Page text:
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Maybe Turnbull would have noticed union corruption if the ABC ran the Royal Commission

Brew-break, union mtg, crib, smoko, lunch, union mtg, smoko, barby - a day in the life of no work CFMEU

Commonwealth Games site hostage to union ‘ploy’

How much in a working day?

  • The Australian
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The militant CFMEU allegedly ­targeted the $126 million site of the Gold Coast Commonwealth Games opening ceremony with a crippling industrial campaign that left tradesmen with as little as two hours of work a day.

But the Construction Forestry Mining and Energy Union says three weeks of two-hour meetings twice a day were crucial to warning its members about the Turnbull government’s policies before the July 2 federal election.

The Federal Court yesterday heard workers at the Commonwealth Games site at Carrara in May clocked on at 6.30am for coffee and toolbox meetings until 7.30, before the first two-hour union-led “communication meeting” about the Coalition’s plan to overhaul the building code and revive the Australian Building and Construction Commission. That flowed straight into a half-hour smoko until 10am, an hour of “very little” work until the second union meeting from 11am to 1pm. A half-hour lunch break was followed by about an hour of work, before the workday finished as early as 2.30pm.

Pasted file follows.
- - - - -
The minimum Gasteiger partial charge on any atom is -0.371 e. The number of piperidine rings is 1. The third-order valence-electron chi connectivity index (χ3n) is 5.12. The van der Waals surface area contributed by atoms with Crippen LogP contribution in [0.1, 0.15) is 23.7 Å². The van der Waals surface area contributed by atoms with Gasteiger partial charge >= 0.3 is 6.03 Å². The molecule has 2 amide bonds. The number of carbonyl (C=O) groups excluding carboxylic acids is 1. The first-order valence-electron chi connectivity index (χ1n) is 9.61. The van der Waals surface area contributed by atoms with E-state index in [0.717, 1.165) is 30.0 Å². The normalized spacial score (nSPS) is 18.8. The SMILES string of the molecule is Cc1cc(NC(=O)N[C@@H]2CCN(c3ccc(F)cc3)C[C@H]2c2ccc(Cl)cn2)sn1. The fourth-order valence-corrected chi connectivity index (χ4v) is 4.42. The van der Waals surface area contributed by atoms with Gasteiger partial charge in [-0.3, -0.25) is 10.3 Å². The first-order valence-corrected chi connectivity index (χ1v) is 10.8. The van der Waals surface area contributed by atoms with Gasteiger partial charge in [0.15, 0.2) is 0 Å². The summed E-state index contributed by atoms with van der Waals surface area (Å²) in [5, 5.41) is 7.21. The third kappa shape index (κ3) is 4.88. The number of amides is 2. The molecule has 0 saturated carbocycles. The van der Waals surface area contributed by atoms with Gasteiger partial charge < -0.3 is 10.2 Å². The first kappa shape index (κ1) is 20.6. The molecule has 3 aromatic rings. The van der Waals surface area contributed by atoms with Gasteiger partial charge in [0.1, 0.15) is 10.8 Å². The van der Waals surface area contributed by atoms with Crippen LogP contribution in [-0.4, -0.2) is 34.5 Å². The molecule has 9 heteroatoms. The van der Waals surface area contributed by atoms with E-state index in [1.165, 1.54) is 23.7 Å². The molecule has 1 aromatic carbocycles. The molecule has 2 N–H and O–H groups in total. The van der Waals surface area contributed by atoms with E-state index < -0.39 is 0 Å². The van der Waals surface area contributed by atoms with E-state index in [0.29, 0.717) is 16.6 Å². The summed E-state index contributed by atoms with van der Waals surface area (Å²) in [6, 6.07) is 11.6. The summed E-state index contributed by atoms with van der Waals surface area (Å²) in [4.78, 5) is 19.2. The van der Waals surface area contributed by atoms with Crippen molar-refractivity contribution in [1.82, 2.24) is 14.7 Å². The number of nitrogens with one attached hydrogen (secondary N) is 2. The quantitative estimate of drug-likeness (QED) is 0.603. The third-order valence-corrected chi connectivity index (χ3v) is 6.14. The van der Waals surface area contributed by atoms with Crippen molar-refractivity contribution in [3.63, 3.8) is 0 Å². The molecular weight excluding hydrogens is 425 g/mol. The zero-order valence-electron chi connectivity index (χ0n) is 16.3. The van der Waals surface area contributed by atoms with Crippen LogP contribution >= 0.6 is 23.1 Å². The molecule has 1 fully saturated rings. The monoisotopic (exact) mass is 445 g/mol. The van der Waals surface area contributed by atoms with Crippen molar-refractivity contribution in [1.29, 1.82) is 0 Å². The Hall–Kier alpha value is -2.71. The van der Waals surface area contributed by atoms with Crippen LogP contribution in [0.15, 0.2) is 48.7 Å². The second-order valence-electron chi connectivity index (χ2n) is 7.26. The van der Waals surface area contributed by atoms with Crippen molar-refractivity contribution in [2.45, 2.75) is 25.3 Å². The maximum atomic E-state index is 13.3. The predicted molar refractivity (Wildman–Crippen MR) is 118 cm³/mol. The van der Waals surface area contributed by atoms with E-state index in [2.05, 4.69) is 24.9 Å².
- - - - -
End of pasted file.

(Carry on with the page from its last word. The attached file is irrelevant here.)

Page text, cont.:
The meetings forced construction to largely grind to a halt at the Games venue, cost head contractor Hansen Yuncken $700,000, and threatened to delay the finish date of the ­sports complex, which will host the opening and closing ceremonies, athletics, badminton, weightlifting and wrestling at the 2018 Games.

Fair Work Building and Construction told the Federal Court yesterday the meetings were “unlawful, ­illegitimate and unconscionable” and aimed at coercing Hansen Yuncken into signing a new ­enterprise bargaining agreement.

FWBC barrister Jim Murdoch QC said there was no evidence the meetings were legitimate information sessions, with workers simply sitting or lying around in the site’s car park and having barbecues in gazebos adorned with red CFMEU flags.

Bosses of major construction companies Brookfield Multiplex and Hutchinson Builders swore affidavits that the CFMEU held pre-election stop-working meetings at some of their projects, but the disruption was nothing compared with that suffered by Hansen Yuncken.

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